My new rheumatologist is everything my old one wasn’t. She listens well, she’s methodical, and she doesn’t dump me with a nurse practitioner and fail to follow up. She initially put me on prednisone, which helped, but didn’t eliminate the fevers or the joint pain. After about six weeks, I started on methotrexate, which eliminated the fevers but not the joint pain. I started having an elbow which would lock up at almost a 45 degree angle and require steroid injections. I could still barely walk up stairs or very far at all. She decided to put me on daily Anakinra (Kineret) injections in addition to the methotrexate, and almost immediately, my joint pain was relieved.

It took three years, four days in the hospital, and seven weeks of bed rest to diagnose me with AOSD and get me on medicine which allows me some semblance of a normal life. That was two years ago. Although I still struggle with exhaustion, the occasional fever, and some joint pain and swelling, I feel very lucky to be at about 85% of what I once was. Through it all, I’m reminded of how lucky I am to have a wonderful then-fiance, now husband who supported me through it all, as well as a great family and a supportive workplace.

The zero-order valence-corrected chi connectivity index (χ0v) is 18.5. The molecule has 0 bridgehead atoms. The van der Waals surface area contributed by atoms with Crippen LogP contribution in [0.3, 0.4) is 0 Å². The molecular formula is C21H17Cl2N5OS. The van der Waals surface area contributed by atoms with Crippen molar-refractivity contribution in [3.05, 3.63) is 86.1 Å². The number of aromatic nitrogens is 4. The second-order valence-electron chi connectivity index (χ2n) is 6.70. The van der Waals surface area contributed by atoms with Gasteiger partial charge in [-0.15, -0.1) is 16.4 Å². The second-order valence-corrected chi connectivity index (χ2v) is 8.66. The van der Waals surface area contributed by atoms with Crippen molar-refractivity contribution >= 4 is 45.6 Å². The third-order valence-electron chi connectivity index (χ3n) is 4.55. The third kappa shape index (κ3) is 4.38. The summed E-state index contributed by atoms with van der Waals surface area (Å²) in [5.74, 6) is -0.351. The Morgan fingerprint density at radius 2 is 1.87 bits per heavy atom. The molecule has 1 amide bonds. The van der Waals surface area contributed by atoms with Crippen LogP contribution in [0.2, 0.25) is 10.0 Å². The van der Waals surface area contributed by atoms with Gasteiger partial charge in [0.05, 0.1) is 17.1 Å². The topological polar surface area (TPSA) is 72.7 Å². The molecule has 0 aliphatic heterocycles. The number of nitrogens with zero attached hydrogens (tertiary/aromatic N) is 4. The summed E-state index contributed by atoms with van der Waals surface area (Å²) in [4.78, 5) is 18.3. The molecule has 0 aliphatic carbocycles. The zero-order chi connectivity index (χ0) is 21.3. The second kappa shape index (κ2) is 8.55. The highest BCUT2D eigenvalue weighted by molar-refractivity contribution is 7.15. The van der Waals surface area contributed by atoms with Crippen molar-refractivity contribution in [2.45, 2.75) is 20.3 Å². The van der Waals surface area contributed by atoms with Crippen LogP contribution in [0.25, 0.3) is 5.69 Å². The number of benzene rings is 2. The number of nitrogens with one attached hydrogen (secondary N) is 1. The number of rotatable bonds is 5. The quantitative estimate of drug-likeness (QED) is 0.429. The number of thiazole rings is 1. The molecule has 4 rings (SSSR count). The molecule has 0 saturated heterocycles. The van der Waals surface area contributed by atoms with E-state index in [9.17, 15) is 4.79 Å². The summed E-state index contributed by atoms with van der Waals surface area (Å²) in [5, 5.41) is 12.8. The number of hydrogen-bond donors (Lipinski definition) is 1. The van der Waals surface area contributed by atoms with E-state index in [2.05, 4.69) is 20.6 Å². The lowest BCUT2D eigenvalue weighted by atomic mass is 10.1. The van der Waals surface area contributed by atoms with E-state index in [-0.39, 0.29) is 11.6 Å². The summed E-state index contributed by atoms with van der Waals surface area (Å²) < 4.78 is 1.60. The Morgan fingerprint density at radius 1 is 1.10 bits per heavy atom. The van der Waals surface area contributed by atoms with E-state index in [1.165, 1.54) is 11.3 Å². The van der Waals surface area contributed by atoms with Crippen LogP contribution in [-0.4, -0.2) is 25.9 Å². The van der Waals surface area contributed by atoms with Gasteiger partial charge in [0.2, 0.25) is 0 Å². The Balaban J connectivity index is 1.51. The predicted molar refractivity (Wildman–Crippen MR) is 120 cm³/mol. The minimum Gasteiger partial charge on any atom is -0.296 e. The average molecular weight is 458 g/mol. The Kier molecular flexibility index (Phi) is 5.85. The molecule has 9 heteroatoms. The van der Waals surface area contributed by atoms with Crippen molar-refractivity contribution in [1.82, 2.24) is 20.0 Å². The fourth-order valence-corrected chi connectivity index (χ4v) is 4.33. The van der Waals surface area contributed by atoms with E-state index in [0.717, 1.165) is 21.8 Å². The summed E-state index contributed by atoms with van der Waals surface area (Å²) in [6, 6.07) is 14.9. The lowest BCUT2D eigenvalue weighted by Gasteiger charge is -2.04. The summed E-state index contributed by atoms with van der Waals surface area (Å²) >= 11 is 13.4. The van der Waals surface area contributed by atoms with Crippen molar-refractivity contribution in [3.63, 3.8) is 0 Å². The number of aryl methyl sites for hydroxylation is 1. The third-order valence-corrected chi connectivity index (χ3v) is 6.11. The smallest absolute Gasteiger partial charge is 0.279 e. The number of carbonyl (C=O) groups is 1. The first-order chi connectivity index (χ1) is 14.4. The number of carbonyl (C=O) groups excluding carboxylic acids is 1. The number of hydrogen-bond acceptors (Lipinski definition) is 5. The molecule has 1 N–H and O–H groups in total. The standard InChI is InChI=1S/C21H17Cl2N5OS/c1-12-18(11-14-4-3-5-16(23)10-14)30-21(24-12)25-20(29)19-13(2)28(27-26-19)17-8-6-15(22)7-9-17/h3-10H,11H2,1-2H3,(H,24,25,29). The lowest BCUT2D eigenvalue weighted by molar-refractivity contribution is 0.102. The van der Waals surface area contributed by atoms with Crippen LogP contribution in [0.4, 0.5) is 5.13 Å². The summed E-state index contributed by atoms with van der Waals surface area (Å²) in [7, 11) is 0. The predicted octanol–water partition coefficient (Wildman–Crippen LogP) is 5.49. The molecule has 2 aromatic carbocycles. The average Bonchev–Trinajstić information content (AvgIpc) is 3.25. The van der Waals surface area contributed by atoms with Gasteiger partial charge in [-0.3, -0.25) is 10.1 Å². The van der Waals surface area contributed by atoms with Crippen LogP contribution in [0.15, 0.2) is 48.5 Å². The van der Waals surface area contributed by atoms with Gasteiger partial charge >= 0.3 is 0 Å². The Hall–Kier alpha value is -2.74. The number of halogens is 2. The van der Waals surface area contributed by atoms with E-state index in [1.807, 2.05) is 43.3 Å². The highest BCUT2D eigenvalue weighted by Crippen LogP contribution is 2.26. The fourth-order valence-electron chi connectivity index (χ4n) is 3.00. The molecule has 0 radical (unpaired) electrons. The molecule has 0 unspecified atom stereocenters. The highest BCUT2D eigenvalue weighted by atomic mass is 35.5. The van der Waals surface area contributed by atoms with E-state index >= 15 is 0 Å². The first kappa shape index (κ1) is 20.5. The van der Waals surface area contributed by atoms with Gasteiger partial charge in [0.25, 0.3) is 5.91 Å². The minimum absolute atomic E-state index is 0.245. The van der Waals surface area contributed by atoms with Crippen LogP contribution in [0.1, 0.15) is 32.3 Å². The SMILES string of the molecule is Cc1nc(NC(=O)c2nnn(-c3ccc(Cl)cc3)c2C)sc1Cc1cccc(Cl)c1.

I still have days where I get down about my disease and struggle with the anxiety of not knowing when or if it will get worse or if I will ever fully feel like I used to. I wonder if I will ever be healthy enough to go off methotrexate so that I can have children of my own. My husband occasionally has to threaten to hide the thermometer because I get paranoid about having fevers. But I refuse to let AOSD get in the way of my goals: to make partner at my law firm, to have children someday (even if that means adoption!), and to climb to the summit of Mt. Kilimanjaro in Africa.

Attitude is everything when it comes to AOSD, and I won’t let it get in the way of my dreams.